Drivers will be given new warnings of changes in the speed limit as the number of deaths on the roads remains stubbornly high.
Abu Dhabi 'on target' to cut road accidents
Abu Dhabi // The number of major accidents and injuries on the emirate's roads is projected to have fallen by more than a third in the past three years, according to police figures released yesterday.
The statistics were made public as police announced a scheme to warn drivers of changes in the speed limit. Where the limit drops - mostly on the way into cities - the road will have a stretch of red, textured surface to alert drivers to the change.
The new figures indicate that the number of major accidents and injuries on the roads is projected to fall by 35 per cent between 2007, when a five-year target was set, and this year.
In 2007, there were 599 such incidents. In the first nine months of this year there were 290 - equivalent to 387 over the whole year. There were 441 in 2008 and 485 last year.
The number of accidents is also on track to fall, by a little under five per cent. It dropped from 2,711 in 2007 to 1,935 in the first nine months of this year - equivalent to 2,580 over 12 months. There were 3,089 in 2008 and 3,221 last year.
The number of deaths, however, has barely changed. In 2007, 365 people died on the roads; 376 in 2008; 411 in 2009; and 276 in the first three quarters of this year - equating to 368 over the whole year.
Overall, that means the number of deaths and major accidents is on track to fall by 22 per cent over the three years, from 964 in 2007, to 566 in the first nine months of 2010 - a projected 755 over a full year. There were 817 deaths and major accidents in 2008, and 896 in 2009.
The only directly comparable figures showed a fall of 17 per cent in the number of deaths on the roads since last year, from 331 in the first nine months of 2009 to 276 in the same period this year.
The police also issued figures showing an average annual reduction of around seven per cent in the number of major accidents and deaths relative to population. However, they are based on an assumption of an increase in the emirate's population from 2.1 million in 2007 to more than three million now, and since no census has been taken during the period it is hard to assess how well the target of a four per cent annual reduction is being met.
Col Hussain Ahmed al Harthei, director of traffic and patrols at Abu Dhabi Police, said the target was being bettered. "But just because we reached our target does not mean we are satisfied," he said.
"We will keep going. We will not reach zero completely, but we want to be as close as possible, like Sweden and Norway."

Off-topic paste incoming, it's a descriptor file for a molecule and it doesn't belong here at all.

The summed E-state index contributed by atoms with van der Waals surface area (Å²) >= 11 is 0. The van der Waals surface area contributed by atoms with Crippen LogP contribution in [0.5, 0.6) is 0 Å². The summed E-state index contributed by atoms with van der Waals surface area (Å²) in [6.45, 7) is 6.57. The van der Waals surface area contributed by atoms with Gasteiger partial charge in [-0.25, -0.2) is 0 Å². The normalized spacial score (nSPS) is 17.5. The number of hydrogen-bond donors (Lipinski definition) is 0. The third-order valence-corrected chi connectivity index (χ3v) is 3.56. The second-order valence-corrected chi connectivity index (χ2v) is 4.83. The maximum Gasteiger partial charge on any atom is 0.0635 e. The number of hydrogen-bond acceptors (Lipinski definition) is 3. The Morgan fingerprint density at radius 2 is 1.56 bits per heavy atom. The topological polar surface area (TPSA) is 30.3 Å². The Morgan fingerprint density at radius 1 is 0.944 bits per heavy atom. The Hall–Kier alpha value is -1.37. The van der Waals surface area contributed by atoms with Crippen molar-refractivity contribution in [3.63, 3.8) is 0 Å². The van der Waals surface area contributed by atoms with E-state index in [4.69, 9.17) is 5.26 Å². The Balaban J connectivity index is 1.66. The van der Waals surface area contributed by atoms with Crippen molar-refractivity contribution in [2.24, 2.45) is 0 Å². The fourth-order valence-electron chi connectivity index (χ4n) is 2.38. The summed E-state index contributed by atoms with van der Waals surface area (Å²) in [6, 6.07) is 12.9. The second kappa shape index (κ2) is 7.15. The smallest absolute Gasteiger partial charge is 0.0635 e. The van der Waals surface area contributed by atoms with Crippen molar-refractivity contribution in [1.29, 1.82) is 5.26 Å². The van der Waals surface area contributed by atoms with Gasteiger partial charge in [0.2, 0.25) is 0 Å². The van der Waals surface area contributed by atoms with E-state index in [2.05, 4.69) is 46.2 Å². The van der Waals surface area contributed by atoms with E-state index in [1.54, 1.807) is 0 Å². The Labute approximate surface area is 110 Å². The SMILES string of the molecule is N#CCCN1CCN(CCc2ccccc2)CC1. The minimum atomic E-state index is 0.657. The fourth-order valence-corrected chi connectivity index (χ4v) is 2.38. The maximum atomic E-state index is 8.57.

As part of their strategy, traffic chiefs hope to be among the top five countries in the world in road safety.
They intend to achieve this partly by raising awareness, and increasing the number of traffic police and radars.
Currently, there are 160 speed cameras and 168 that monitor road movement. Police plan for the number of radar traps to reach 500 in the near future.
They are also regularly analysing accident "hot spots", to find a way of making each danger area safer.
Following complaints that drivers are often not aware where the speed limit on the road has changed, police now plan to make changes more visible, with a red, textured road surface for a kilometre after each change.
Radar cameras will be installed at the end of the warning stretch.
Mr al Harathei said warning stretches would be in place by the end of the year in Musaffah and Madinat Zayed, among others. "It will be mostly at the entrance to cities," he said.
John Hughes, the UAE manager of Australian Road Research and Consulting, said a kilometre should be enough for motorists to slow down.
He called for a smaller window between posted limits and the speeds actually enforced. Currently, most cameras give a leeway of around 20kph over the limit.
"The big leeway encourages people to drive faster," Mr Hughes said. "If the speed limit it 120kph, then I would recommend that the radar would be set around 10kph over."
Simon Labeett, regional director of a transport research laboratory and a road safety expert, believes this is not enough for a change.
"A five-year strategy is not enough, this needs to be ongoing," he said. He said the improvement in figures could be a statistical blip, not representative of a long-term downward trend.
It could also, he said, be because there were far fewer workers in the city than a year ago.
But he said more co-ordination was needed. "It is essential for programmes on health and safety to team up governmental, and non-governmental organisations.
He said education in schools was just one element. "There are also other things like the drivers' education, school curriculum, the cars."
Dr Ali Damanhouri, who works in the emergency ward at Tawam Hospital, was unconvinced that the number of major accidents was really falling.
"The numbers are still increasing," he said. "This could be because the population is increasing and the number of cars on the road is increasing.
"People still need health education on road safety. The people who have accidents are mostly ones who are speeding, driving at over 160kph and thinking it is normal.
Progress was being made, he said. "Now there are a lot more programmes for everything, to raise awareness of the seriousness of this issue."